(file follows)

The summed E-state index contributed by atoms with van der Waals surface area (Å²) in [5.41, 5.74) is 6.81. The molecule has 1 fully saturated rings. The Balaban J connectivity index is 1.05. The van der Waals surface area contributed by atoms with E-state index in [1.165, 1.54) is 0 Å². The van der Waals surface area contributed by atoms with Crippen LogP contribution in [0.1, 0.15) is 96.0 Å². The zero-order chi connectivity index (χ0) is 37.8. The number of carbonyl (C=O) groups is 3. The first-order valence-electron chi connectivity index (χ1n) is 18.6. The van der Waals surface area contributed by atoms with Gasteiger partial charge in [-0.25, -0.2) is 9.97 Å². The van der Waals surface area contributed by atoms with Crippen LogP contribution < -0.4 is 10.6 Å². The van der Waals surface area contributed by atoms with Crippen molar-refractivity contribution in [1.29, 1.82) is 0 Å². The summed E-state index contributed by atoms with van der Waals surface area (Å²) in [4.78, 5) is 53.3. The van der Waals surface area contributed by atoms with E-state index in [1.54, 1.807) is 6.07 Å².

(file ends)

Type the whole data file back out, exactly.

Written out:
The summed E-state index contributed by atoms with van der Waals surface area (Å²) in [5.41, 5.74) is 6.81. The molecule has 1 fully saturated rings. The Balaban J connectivity index is 1.05. The van der Waals surface area contributed by atoms with E-state index in [1.165, 1.54) is 0 Å². The van der Waals surface area contributed by atoms with Crippen LogP contribution in [0.1, 0.15) is 96.0 Å². The zero-order chi connectivity index (χ0) is 37.8. The number of carbonyl (C=O) groups is 3. The first-order valence-electron chi connectivity index (χ1n) is 18.6. The van der Waals surface area contributed by atoms with Gasteiger partial charge in [-0.25, -0.2) is 9.97 Å². The van der Waals surface area contributed by atoms with Crippen LogP contribution < -0.4 is 10.6 Å². The van der Waals surface area contributed by atoms with Crippen molar-refractivity contribution in [1.29, 1.82) is 0 Å². The summed E-state index contributed by atoms with van der Waals surface area (Å²) in [4.78, 5) is 53.3. The van der Waals surface area contributed by atoms with E-state index in [1.54, 1.807) is 6.07 Å².